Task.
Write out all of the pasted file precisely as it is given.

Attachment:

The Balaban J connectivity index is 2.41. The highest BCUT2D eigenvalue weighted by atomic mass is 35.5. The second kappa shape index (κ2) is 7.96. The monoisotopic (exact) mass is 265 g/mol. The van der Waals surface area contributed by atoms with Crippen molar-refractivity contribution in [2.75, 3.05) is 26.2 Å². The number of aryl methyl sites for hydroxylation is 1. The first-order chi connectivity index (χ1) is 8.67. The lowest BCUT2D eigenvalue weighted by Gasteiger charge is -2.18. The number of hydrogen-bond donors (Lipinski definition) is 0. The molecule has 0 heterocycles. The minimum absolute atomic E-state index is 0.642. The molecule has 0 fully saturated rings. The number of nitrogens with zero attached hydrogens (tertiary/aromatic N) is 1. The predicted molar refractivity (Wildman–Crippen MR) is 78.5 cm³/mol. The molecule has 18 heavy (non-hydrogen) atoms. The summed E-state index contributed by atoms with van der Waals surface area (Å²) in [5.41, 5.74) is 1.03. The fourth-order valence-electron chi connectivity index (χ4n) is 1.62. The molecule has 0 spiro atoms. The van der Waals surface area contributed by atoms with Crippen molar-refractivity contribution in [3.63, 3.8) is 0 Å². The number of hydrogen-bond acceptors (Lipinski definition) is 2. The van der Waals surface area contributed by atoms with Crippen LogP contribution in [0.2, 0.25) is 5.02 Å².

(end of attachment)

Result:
The Balaban J connectivity index is 2.41. The highest BCUT2D eigenvalue weighted by atomic mass is 35.5. The second kappa shape index (κ2) is 7.96. The monoisotopic (exact) mass is 265 g/mol. The van der Waals surface area contributed by atoms with Crippen molar-refractivity contribution in [2.75, 3.05) is 26.2 Å². The number of aryl methyl sites for hydroxylation is 1. The first-order chi connectivity index (χ1) is 8.67. The lowest BCUT2D eigenvalue weighted by Gasteiger charge is -2.18. The number of hydrogen-bond donors (Lipinski definition) is 0. The molecule has 0 heterocycles. The minimum absolute atomic E-state index is 0.642. The molecule has 0 fully saturated rings. The number of nitrogens with zero attached hydrogens (tertiary/aromatic N) is 1. The predicted molar refractivity (Wildman–Crippen MR) is 78.5 cm³/mol. The molecule has 18 heavy (non-hydrogen) atoms. The summed E-state index contributed by atoms with van der Waals surface area (Å²) in [5.41, 5.74) is 1.03. The fourth-order valence-electron chi connectivity index (χ4n) is 1.62. The molecule has 0 spiro atoms. The van der Waals surface area contributed by atoms with Crippen molar-refractivity contribution in [3.63, 3.8) is 0 Å². The number of hydrogen-bond acceptors (Lipinski definition) is 2. The van der Waals surface area contributed by atoms with Crippen LogP contribution in [0.2, 0.25) is 5.02 Å².